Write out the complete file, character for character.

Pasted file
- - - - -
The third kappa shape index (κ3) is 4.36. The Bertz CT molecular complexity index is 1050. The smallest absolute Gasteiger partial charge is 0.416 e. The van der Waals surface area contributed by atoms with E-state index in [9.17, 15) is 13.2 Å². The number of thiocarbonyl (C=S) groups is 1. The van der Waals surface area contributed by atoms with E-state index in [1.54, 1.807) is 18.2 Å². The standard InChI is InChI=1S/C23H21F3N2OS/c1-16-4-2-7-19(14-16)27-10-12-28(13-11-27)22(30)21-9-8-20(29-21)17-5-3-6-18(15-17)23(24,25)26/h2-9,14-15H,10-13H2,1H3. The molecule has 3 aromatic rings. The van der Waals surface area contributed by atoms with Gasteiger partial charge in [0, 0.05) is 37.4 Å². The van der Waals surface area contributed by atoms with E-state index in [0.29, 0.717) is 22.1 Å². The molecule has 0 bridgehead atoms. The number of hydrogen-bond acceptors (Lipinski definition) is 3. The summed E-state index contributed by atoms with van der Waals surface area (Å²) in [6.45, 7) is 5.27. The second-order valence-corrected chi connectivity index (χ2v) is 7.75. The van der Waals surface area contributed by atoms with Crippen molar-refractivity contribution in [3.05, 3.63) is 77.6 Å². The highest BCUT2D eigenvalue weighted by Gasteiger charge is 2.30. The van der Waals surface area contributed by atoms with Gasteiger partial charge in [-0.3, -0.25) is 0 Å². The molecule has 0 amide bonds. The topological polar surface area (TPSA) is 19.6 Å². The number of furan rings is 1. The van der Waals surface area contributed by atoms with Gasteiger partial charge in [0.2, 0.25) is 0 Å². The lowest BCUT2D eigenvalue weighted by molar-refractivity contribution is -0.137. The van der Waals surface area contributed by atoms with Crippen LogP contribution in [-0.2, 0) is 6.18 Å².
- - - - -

The third kappa shape index (κ3) is 4.36. The Bertz CT molecular complexity index is 1050. The smallest absolute Gasteiger partial charge is 0.416 e. The van der Waals surface area contributed by atoms with E-state index in [9.17, 15) is 13.2 Å². The number of thiocarbonyl (C=S) groups is 1. The van der Waals surface area contributed by atoms with E-state index in [1.54, 1.807) is 18.2 Å². The standard InChI is InChI=1S/C23H21F3N2OS/c1-16-4-2-7-19(14-16)27-10-12-28(13-11-27)22(30)21-9-8-20(29-21)17-5-3-6-18(15-17)23(24,25)26/h2-9,14-15H,10-13H2,1H3. The molecule has 3 aromatic rings. The van der Waals surface area contributed by atoms with Gasteiger partial charge in [0, 0.05) is 37.4 Å². The van der Waals surface area contributed by atoms with E-state index in [0.29, 0.717) is 22.1 Å². The molecule has 0 bridgehead atoms. The number of hydrogen-bond acceptors (Lipinski definition) is 3. The summed E-state index contributed by atoms with van der Waals surface area (Å²) in [6.45, 7) is 5.27. The second-order valence-corrected chi connectivity index (χ2v) is 7.75. The van der Waals surface area contributed by atoms with Crippen molar-refractivity contribution in [3.05, 3.63) is 77.6 Å². The highest BCUT2D eigenvalue weighted by Gasteiger charge is 2.30. The van der Waals surface area contributed by atoms with Gasteiger partial charge in [-0.3, -0.25) is 0 Å². The molecule has 0 amide bonds. The topological polar surface area (TPSA) is 19.6 Å². The number of furan rings is 1. The van der Waals surface area contributed by atoms with Gasteiger partial charge in [0.2, 0.25) is 0 Å². The lowest BCUT2D eigenvalue weighted by molar-refractivity contribution is -0.137. The van der Waals surface area contributed by atoms with Crippen LogP contribution in [-0.2, 0) is 6.18 Å².